pull. It does not matter in scoring if the shooter hits only a small piece of the target or whether he shatters the target. The target is considered a
lostbird. If the target is hit it is
dead. It is the shooter’s responsibility to check his own score. Registered trapshooting is a competition that is regulated by the Amateur Trapshooting Association. Gun clubs hold shoots in accordance with ATA rules, but they must apply and register for each shoot. All participants of these shoots must be ATA members. The shooter’s scores are recorded in the ATA office where all records are kept and yearly averages computed. The records are used for handicapping and classifying shooters. In registered trapshooting the rules specify that targets must be thrown no less than 48 yards, no more than 52 yards, should be between 8 and 12 feet high, and 10 yards from the trap. Shooters stand a minimum of 16 yards from the trap houses.
Singles trap is considered to be the easiest of the three disciplines. In singles, the shooter stands 16 yards away from the center of the “trap house” and shoots at random targets that fly at various angles in front of him/ her. Shooters are grouped into squads, usually made up of up to five people. There are five positions that each shooter shoots from, for a total of five shots, or one round. This gives participants a different view of the target flying through the air. Each position is a constant 16 yards from the trap house; each one is spaced three feet apart forming a small arc.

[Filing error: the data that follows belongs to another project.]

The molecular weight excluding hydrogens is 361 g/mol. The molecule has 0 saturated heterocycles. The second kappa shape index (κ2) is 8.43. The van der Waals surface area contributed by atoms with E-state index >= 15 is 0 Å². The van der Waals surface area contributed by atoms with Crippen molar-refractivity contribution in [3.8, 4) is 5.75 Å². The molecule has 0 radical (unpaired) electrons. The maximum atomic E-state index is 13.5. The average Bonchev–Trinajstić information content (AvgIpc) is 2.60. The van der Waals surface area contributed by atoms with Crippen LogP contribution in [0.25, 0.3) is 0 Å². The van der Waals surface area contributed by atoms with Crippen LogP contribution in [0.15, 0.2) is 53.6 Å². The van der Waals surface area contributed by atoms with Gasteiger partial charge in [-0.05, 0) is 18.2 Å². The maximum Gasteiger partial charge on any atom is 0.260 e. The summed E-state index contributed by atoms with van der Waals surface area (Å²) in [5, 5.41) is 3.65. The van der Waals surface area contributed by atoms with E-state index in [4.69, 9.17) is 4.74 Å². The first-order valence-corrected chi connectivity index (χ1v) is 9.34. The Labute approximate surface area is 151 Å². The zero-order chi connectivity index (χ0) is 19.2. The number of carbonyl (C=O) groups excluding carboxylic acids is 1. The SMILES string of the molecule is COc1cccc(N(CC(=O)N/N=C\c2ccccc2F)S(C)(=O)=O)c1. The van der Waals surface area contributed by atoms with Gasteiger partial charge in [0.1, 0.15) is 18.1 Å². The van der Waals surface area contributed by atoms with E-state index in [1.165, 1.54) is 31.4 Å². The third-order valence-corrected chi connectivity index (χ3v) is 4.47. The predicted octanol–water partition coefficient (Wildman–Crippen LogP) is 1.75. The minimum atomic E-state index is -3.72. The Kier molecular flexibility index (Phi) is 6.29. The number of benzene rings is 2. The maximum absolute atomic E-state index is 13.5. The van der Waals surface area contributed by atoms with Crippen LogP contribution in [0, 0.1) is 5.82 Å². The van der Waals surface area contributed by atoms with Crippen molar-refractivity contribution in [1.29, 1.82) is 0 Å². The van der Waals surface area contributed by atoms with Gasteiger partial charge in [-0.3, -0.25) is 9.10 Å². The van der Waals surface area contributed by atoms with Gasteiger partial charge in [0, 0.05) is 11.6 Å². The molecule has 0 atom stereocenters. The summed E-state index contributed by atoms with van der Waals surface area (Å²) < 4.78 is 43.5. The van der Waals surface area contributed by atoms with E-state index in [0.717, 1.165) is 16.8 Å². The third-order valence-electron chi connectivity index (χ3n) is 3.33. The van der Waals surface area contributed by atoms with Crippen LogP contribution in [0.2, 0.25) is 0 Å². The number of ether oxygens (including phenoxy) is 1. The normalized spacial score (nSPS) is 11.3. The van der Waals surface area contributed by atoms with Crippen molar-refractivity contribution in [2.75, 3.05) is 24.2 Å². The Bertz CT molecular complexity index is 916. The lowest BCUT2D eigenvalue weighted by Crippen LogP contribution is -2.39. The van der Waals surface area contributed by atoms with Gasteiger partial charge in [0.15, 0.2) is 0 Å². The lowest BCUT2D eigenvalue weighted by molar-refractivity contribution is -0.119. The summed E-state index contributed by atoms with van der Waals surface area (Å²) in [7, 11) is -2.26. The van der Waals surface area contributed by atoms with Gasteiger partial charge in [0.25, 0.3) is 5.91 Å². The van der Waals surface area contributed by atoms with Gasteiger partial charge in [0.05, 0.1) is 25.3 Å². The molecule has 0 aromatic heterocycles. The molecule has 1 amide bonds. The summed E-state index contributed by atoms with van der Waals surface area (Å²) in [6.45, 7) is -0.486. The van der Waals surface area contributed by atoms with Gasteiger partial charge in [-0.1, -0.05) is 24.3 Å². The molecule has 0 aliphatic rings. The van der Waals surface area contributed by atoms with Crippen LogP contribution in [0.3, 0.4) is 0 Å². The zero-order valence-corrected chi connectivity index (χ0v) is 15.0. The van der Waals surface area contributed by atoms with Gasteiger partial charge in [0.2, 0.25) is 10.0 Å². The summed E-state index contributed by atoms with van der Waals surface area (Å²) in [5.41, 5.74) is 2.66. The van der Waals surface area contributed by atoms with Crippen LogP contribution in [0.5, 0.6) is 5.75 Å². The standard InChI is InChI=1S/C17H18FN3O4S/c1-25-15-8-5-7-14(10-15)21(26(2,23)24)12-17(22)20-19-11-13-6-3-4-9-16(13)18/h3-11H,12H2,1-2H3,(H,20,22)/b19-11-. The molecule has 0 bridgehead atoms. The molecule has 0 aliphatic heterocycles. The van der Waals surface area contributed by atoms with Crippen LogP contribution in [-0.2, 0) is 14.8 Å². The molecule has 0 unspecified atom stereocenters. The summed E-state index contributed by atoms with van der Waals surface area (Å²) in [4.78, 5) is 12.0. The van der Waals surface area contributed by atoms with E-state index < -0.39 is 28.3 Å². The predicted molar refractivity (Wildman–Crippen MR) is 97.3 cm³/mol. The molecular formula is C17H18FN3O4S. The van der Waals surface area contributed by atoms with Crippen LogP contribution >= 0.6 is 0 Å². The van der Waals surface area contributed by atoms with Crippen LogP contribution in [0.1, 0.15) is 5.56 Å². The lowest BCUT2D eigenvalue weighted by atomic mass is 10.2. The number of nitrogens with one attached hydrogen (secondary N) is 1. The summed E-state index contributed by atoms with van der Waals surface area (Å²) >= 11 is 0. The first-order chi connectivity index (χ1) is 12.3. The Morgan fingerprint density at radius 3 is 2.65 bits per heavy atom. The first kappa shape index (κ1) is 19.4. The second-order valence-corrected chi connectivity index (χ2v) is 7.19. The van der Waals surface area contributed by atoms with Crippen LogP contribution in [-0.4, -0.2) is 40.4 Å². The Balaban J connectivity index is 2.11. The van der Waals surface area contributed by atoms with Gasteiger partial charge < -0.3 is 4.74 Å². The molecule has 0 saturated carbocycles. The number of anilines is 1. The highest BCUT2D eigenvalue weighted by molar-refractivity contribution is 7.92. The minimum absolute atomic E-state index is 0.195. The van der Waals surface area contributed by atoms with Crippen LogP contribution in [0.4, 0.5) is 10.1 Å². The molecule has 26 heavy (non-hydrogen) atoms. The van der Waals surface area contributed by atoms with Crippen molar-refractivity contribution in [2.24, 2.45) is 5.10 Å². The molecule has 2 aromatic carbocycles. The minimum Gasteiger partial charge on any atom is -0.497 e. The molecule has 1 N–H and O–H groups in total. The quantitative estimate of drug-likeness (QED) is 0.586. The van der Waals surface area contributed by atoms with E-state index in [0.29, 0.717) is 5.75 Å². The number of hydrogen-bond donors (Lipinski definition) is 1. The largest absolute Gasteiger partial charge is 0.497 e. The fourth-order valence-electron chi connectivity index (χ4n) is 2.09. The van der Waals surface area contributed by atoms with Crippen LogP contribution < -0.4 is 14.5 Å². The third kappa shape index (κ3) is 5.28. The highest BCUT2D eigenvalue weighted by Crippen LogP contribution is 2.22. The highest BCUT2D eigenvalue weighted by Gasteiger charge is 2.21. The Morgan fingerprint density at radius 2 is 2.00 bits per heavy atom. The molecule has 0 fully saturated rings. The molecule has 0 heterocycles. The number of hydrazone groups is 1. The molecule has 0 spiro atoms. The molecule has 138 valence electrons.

Handicap trap is considered the most prestigious event in trapshooting. As in other sports, handicapping strives to make the competition equal. This is accomplished by having the more skilled competitors stand further away from the trap house. Based on a shooter’s past performances, a shooter is assigned a handicap distance from which he/she must shoot. A competitor with a high handicap will shoot no closer than the 18 yard line, while the most skilled shooter is placed at the 27 yard line.
Doubles trap was added to tournament play in 1911. It is a modified version of Singles, but it is more difficult because shooters must break two targets fired from the trap house simultaneously. One clay pigeon flies to the left while the other flies to the right. The target path remains constant, but the challenge is if the shooter can hit both targets before they hit the ground. Each target is scored individually, not as a pair.
Wobble trap is a variation of singles trap. The main difference is that the machine oscilates left and right as well as up and down, making the targets flight path more random. The shooter gets two shots at each target. Wobble trap is commonly used by shooters who do not have access to a Bunker trap to practice.